A resistor is an electrical device that resists current, and the difference between ohmic and non-ohmic resistors relates to how the resistor reacts to different types of current that pass through it. In an ohmic resistor, the resistance provided is the same regardless of the type of current that passes through the device. In a non-ohmic resistor, the resistance changes depending on the type of current passing through it.

The designation of ohmic versus non-ohmic involves an electrical law known as Ohm's Law, which was developed by Georg Ohm. Ohm's law basically says that the current in a circuit is proportional to the amount of voltage in the circuit. Because of this proportionality, when voltage and current are plotted on a graph, their relationship is linear. An ohmic resistor also has this linear relationship if its current and voltage are graphed, according to the physics Web page for Nayland College. Non-ohmic resistors, on the other hand, have an irregular graph that is not linear.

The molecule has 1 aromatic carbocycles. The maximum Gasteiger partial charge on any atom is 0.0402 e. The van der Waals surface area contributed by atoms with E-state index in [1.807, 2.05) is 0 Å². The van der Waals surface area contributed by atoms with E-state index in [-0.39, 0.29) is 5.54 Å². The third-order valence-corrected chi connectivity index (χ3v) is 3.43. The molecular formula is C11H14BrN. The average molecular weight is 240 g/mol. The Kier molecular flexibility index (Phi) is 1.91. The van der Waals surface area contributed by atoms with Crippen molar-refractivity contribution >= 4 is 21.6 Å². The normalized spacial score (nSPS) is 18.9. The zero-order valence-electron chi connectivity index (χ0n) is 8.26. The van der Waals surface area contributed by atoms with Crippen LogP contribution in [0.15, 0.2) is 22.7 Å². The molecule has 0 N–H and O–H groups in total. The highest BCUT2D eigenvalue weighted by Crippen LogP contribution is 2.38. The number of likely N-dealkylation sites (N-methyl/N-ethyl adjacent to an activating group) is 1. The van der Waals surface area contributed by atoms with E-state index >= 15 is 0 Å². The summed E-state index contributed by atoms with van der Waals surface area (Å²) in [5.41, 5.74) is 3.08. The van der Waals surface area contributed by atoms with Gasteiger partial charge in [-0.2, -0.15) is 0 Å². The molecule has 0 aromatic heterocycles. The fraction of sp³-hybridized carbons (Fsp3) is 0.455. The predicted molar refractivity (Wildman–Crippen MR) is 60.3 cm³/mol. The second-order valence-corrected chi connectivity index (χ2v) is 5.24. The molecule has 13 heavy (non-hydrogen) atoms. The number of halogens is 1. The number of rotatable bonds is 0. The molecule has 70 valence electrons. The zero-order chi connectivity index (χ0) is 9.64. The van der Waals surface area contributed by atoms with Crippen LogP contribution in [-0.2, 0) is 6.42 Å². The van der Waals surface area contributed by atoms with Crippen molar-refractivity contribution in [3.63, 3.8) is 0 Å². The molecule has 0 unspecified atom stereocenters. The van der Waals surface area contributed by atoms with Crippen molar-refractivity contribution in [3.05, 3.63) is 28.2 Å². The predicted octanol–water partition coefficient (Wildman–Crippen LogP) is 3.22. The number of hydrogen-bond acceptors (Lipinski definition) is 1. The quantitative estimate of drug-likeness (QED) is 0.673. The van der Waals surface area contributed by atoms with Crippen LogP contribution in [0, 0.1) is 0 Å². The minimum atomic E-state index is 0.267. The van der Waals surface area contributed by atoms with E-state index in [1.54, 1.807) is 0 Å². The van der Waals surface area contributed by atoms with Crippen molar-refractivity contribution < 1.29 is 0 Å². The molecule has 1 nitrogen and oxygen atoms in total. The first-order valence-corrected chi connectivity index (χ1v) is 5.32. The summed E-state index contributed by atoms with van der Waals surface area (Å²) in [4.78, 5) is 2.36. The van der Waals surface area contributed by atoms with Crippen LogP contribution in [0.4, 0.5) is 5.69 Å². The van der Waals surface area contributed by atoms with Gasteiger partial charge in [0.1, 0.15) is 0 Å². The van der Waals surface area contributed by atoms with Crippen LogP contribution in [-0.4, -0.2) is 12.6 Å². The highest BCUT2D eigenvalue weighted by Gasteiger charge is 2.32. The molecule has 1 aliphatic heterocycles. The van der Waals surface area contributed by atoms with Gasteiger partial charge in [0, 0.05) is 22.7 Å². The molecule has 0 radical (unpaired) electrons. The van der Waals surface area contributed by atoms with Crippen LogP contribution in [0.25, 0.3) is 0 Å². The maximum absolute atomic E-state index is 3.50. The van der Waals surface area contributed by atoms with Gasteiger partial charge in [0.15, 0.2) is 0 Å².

It is important to note that the distinction between ohmic and non-ohmic resistors can be made only when the conditions of the resistor are the constant. If conditions are not constant, then the distinction cannot be made between ohmic and non-ohmic resistors.